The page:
Mandela: Long Walk To Freedom (UK/ South Africa, 2014)
Directed by Justin Chadwick
Starring Idris Elba, Naomie Harris, Tony Kgoroge, Riaad Moosa
I've spoken a lot in my reviews about how biopics have a tendency to overrearch in their narrative ambitions. Films which go from the beginning to the end of a character's life are easy to sell to studios, and they do lend themselves more easily to creating a three-minute trailer which gives everything away. But as is so often the case in Hollywood, the method that produces the greatest mainstream success is not always the best way to go about something.
Zero Dark Thirty was originally going to be about the failed attempt to capture Osama Bin Laden in 2001, but Bin Laden's execution mid-way through scripting resulted in huge re-writes and a drastic shift in emphasis from failure to victory (albeit a seemingly pyrrhic one). While this is an extreme example, it's fair to assume that had Mandela been made several years after the death of its subject, it may have been a little more even-handed.
Gandhi, with the reputation of the character only becoming important towards the end of the story when he is released from prison. Director Justin Chadwick clearly respects Mandela as a person, but he's not sycophantic in his approach to the material, and when the uglier side comes to the fore it's a welcome intrusion.
Pacific Rim and Luthor on TV, he is given more room here to stretch himself as a dramatic actor. He manages the accent absolutely fine, and he's aided by a certain amount of convincing make-up as Mandela ages through his time in prison. But Elba also captures the physicality of Mandela, whether it's the energetic fist-pumping of his early ANC days or the more familiar, slower posture that he exhibited in office.
Skyfall. She provides a more emotional counterweight to Elba's increasingly thoughful, almost mellow performance, and she avoids the obvious trap of making this emotional state solely the effect of her gender or position as a mother. It's a fine performance which gives the film credulity, even if her character isn't explored as deeply as we would like.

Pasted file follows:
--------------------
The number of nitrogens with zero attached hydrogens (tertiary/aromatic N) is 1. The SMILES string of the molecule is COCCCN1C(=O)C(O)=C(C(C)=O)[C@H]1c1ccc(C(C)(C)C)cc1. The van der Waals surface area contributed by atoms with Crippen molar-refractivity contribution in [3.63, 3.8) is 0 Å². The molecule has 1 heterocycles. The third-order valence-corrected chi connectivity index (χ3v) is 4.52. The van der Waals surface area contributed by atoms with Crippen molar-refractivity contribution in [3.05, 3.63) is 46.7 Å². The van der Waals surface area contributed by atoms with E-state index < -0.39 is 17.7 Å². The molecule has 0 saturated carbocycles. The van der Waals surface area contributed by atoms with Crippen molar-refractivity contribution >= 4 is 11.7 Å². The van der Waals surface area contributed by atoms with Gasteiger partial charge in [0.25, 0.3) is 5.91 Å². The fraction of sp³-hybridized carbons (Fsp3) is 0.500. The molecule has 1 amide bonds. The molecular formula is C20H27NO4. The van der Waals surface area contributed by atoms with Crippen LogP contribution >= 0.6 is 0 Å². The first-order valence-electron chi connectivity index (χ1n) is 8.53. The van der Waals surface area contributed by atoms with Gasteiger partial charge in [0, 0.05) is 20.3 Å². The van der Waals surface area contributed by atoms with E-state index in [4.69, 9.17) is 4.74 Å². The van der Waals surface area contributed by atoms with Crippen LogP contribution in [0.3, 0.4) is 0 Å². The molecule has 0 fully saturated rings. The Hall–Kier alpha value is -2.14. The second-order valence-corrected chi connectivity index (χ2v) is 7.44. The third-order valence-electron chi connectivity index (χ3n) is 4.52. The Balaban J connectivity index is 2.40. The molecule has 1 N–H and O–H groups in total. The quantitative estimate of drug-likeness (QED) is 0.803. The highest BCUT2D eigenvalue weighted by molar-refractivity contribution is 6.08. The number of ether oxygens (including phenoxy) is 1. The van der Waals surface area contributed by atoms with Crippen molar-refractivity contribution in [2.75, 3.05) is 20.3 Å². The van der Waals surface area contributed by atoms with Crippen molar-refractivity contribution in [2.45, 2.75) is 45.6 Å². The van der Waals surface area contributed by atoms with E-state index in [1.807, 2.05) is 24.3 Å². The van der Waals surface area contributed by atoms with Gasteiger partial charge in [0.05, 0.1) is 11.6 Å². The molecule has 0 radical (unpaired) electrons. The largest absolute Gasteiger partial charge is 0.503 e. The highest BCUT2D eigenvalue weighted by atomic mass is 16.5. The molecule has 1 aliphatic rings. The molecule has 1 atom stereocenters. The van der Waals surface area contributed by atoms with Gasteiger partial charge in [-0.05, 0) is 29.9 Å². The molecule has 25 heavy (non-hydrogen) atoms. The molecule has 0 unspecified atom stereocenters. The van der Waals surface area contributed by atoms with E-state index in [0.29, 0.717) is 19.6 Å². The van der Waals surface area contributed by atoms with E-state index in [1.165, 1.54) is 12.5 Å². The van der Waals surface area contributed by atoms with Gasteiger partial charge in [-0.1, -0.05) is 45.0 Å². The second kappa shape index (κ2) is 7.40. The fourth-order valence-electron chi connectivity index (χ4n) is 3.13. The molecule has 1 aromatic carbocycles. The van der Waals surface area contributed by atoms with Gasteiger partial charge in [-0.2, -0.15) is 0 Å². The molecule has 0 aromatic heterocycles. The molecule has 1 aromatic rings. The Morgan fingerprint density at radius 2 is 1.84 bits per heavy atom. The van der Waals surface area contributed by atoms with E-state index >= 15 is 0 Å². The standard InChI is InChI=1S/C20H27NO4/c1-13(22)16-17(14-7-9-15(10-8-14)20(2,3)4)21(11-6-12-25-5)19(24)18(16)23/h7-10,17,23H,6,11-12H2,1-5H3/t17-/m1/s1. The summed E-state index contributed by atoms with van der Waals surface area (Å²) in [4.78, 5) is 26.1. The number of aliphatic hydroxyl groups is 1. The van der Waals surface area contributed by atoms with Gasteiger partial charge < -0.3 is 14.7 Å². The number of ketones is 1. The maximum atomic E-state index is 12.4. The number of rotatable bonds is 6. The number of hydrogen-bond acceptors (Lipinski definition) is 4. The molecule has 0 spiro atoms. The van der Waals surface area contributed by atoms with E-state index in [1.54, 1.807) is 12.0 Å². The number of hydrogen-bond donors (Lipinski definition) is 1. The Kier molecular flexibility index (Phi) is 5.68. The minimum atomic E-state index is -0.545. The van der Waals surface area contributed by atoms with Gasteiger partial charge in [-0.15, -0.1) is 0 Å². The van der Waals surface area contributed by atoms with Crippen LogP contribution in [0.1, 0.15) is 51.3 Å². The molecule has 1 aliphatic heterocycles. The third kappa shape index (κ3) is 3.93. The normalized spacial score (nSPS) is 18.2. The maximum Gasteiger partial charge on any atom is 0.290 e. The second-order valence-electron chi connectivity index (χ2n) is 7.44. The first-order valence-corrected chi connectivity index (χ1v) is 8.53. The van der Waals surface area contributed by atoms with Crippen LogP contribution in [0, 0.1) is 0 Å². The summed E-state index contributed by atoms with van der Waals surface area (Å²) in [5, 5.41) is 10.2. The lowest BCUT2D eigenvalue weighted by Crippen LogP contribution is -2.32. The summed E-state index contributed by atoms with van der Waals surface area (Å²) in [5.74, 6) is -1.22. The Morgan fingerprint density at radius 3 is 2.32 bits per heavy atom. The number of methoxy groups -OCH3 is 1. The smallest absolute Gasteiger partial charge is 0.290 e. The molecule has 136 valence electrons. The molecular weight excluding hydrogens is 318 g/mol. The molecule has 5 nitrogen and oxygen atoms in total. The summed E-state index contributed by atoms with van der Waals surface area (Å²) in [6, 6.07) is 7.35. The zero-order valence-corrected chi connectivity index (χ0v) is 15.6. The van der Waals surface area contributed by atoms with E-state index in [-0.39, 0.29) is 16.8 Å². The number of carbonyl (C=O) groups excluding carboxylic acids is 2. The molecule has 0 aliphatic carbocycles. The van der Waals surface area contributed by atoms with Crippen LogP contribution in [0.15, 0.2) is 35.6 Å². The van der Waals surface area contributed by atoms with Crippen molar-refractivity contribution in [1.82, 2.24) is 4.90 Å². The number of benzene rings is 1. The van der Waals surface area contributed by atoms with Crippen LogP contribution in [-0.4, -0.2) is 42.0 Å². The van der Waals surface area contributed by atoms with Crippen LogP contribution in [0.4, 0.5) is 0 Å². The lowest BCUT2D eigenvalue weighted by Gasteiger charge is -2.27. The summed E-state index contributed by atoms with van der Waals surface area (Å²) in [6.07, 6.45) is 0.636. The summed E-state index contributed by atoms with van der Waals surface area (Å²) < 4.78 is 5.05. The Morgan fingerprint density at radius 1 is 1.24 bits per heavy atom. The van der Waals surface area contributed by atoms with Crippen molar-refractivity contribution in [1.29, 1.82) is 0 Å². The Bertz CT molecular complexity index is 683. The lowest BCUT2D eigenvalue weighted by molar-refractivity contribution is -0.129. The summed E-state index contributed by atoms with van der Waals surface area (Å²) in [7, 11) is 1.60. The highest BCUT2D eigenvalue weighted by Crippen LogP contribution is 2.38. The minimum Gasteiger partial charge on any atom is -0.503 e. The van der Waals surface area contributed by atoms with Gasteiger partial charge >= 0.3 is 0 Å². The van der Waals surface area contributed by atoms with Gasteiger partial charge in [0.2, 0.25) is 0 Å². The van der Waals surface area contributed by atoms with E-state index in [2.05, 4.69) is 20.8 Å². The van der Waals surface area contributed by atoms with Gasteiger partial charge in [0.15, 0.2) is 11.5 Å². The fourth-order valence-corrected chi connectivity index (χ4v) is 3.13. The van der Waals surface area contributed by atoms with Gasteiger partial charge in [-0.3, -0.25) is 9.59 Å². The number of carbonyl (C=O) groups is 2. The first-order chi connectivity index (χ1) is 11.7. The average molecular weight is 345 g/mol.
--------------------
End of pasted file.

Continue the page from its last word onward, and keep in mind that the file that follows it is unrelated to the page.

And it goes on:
Invictus, Clint Eastwood's film which begins more or less where this one ends, with Mandela being swept to power and South Africa's eventual triumph at the 1995 Rugby World Cup. Invictus was by no means a perfect film - it did give into sentimentality in its final third, and Elba is far more convincing as Mandela than Morgan Freeman was. But Eastwood's film had one key advantage: it was focussed. It knew what it was about, and used the microcosm of that one event as a springboard into a deeper study of a divided country.
The Life and Death of Peter Sellers. Both films benefitted from a hrace of good central performances, and both were admirable in their intentions regarding their complex protagonists. But in both instances, you felt like you were watching the action on fast-forward, as though the filmmakers wanted to show you more but were being constrained by the nature of their medium. Even the latter's device of Peter Sellers playing many of the other characters in his life didn't give us the insight we felt that we deserved from this kind of story.
Apologies that it's been a fortnight since my last review. I'll try and do better in future.
NEXT FILM: Dracula (1958)